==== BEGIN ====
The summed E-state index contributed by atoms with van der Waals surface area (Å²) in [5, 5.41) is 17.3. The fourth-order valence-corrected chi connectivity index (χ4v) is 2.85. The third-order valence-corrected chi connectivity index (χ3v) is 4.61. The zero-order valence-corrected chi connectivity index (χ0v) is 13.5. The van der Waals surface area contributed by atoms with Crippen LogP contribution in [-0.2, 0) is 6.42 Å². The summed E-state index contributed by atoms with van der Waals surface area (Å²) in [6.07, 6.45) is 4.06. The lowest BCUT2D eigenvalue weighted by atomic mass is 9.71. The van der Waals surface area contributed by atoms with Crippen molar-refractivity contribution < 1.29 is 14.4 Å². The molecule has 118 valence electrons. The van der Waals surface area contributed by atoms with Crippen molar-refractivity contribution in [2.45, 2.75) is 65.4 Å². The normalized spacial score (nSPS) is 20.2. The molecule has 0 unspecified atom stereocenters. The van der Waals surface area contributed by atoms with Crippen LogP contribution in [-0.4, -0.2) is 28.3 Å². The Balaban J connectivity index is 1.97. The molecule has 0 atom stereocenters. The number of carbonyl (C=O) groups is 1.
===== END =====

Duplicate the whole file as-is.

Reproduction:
The summed E-state index contributed by atoms with van der Waals surface area (Å²) in [5, 5.41) is 17.3. The fourth-order valence-corrected chi connectivity index (χ4v) is 2.85. The third-order valence-corrected chi connectivity index (χ3v) is 4.61. The zero-order valence-corrected chi connectivity index (χ0v) is 13.5. The van der Waals surface area contributed by atoms with Crippen LogP contribution in [-0.2, 0) is 6.42 Å². The summed E-state index contributed by atoms with van der Waals surface area (Å²) in [6.07, 6.45) is 4.06. The lowest BCUT2D eigenvalue weighted by atomic mass is 9.71. The van der Waals surface area contributed by atoms with Crippen molar-refractivity contribution < 1.29 is 14.4 Å². The molecule has 118 valence electrons. The van der Waals surface area contributed by atoms with Crippen molar-refractivity contribution in [2.45, 2.75) is 65.4 Å². The normalized spacial score (nSPS) is 20.2. The molecule has 0 unspecified atom stereocenters. The van der Waals surface area contributed by atoms with Crippen LogP contribution in [-0.4, -0.2) is 28.3 Å². The Balaban J connectivity index is 1.97. The molecule has 0 atom stereocenters. The number of carbonyl (C=O) groups is 1.